I’ve made no secret in the past of the fact that I’m not really a huge fan of strategy games, so it may come as a bit of a shock for me to reveal that there are actually a few brands that do interest me. Command and Conquer, obviously. Warlords too was my bread-and-butter as a child.
And Civilization too which, judging by the on-going stream of feedback from my last column, is also pretty popular with the rest of you.
It may come as a bit of a shock then that this monumentally popular franchise has now left the PC behind (for a bit at least) and is testing the waters in console-land and DSville. It’s also a pretty odd idea – the incredibly in-depth, tactical and longCivilization template isn’t one you’d think might do all that well on a console.
Still, Sid Meier’s Firaxis studio has never been one to be coy – ambition is what makes Civilization what it is and so the move to an arguably more adrenaline-fuelled and casual audience was inevitable. Below we see if transition is as fluid as could be hoped – or as jarring as breezeblock to the jaw on a cold morning.
As someone who has never really had a stomach for the obvious rock-paper-scissors mechanics underneath most RTS games, Civilization has always appealed to me on the strength that it can be used more as a personality quiz in many regards.
When you quash a rebellion or break a peace treaty – what does that say about you as a person? I’ve always loved how these decisions are reflected in the way your government evolves and changes over time, though it is pretty damning that I always end up in some sort of dictatorship by the time the end-game is in sight.
Speaking of which, Civilization Revolution retains the openness of the original games and there are still a number of different ways to win. You can have military victories by conquering all your opponents, scientific victories by being the first to reach Alpha Centuri, economic victories by being the first to gather 10,000 gold and form the World Bank, or a cultural victory if you’re the first to create Jerry Spinger: The Opera.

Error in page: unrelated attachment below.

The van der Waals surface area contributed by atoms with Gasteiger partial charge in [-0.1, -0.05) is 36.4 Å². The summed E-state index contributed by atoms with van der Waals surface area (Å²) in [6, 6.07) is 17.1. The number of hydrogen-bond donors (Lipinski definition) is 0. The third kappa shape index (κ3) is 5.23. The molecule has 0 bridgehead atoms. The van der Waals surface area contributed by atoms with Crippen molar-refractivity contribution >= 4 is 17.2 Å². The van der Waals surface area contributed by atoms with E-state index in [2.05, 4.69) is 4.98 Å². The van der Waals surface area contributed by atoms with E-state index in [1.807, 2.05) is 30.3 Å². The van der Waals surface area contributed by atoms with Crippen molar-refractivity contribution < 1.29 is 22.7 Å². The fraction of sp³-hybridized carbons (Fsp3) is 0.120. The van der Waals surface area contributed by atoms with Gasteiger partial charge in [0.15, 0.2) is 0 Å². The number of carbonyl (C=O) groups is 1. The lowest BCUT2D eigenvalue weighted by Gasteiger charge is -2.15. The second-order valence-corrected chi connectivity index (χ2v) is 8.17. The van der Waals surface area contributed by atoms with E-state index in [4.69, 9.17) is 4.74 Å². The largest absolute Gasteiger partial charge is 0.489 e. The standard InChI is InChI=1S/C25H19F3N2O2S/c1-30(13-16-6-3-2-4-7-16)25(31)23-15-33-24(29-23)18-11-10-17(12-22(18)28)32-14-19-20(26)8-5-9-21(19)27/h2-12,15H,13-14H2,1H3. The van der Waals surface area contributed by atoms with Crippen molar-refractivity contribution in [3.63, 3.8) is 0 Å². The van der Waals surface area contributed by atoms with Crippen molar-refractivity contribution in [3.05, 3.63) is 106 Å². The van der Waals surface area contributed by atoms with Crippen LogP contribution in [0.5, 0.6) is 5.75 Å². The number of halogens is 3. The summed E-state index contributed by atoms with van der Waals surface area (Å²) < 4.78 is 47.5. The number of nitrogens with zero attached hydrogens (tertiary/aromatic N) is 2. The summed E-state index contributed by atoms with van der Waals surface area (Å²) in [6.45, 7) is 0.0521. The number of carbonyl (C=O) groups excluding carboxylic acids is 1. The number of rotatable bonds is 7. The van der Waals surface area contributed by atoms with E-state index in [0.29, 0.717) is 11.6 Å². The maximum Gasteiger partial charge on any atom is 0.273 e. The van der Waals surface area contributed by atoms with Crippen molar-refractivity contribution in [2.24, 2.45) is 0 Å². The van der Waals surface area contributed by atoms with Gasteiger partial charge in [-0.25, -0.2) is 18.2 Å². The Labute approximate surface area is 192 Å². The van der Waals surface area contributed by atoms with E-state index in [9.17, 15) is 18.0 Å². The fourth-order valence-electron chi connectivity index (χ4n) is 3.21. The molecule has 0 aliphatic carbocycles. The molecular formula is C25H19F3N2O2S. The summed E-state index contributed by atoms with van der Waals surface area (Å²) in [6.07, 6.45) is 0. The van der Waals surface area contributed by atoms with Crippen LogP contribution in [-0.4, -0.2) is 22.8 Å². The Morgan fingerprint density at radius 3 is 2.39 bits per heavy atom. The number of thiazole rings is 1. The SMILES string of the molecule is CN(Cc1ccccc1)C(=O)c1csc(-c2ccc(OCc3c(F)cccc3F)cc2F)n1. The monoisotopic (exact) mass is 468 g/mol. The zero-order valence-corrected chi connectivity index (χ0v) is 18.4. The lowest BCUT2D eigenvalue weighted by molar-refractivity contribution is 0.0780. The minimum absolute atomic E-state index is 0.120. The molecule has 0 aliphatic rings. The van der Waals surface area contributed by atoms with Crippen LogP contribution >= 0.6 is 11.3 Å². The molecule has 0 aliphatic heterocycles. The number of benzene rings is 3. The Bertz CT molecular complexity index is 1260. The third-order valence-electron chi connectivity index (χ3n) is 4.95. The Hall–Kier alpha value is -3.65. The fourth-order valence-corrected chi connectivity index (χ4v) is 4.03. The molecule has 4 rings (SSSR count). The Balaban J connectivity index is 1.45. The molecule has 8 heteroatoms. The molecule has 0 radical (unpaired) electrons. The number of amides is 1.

Then again, my civilizations rarely make it to the end-game – I always get outflanked by one faction or another, spread my forces too thin and end up collapsing on myself like an over-eater who finally achieves critical mass and implodes gorily.
I was pretty happy then to find that Civilization Revolution is functionally very similar to the older Civilization games – there’s still a selection of starting factions as diverse as the options for the ‘ethnic background’ question on a national census and there’s plenty of customisation to be applied to your ruling style as time goes on.
Where it gets a little different though is in the presentation of all these elements. Your advisers in Civilization Revolution aren’t the austere and reliable stalwarts of old, but exaggerated CG characters with lurid colours and ample bosom. Mmm, Catherine the Great…
These new advisers are still as useful as ever and you’ll have figureheads from your faction give you tips and guidance, except they now speak in looping simlish. It has to be said though that Queen Elizabeth is a disappointing choice for the English faction and we would have preferred Richard the Lionheart personally – and why aren’t the likes of Shakespeare, William Wallace or Dickens in the list of great persons? P’ah!